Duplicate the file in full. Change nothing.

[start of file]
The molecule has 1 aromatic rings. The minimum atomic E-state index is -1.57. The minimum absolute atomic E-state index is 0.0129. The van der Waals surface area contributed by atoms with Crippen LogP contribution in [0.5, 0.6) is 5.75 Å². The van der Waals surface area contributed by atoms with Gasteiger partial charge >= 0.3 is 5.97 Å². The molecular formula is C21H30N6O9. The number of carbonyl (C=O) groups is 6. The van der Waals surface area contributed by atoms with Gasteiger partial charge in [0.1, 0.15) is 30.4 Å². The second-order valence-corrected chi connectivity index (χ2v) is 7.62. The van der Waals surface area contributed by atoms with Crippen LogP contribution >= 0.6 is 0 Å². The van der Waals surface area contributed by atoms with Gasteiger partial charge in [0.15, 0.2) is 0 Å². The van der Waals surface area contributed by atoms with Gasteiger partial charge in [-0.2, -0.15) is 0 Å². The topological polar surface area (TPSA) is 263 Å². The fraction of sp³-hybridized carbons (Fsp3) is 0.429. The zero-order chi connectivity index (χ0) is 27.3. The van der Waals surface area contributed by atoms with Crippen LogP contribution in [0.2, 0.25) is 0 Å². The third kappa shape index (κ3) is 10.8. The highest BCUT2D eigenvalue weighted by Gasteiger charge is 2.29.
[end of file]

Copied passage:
The molecule has 1 aromatic rings. The minimum atomic E-state index is -1.57. The minimum absolute atomic E-state index is 0.0129. The van der Waals surface area contributed by atoms with Crippen LogP contribution in [0.5, 0.6) is 5.75 Å². The van der Waals surface area contributed by atoms with Gasteiger partial charge >= 0.3 is 5.97 Å². The molecular formula is C21H30N6O9. The number of carbonyl (C=O) groups is 6. The van der Waals surface area contributed by atoms with Gasteiger partial charge in [0.1, 0.15) is 30.4 Å². The second-order valence-corrected chi connectivity index (χ2v) is 7.62. The van der Waals surface area contributed by atoms with Crippen LogP contribution >= 0.6 is 0 Å². The van der Waals surface area contributed by atoms with Gasteiger partial charge in [0.15, 0.2) is 0 Å². The van der Waals surface area contributed by atoms with Gasteiger partial charge in [-0.2, -0.15) is 0 Å². The topological polar surface area (TPSA) is 263 Å². The fraction of sp³-hybridized carbons (Fsp3) is 0.429. The zero-order chi connectivity index (χ0) is 27.3. The van der Waals surface area contributed by atoms with Crippen LogP contribution in [0.2, 0.25) is 0 Å². The third kappa shape index (κ3) is 10.8. The highest BCUT2D eigenvalue weighted by Gasteiger charge is 2.29.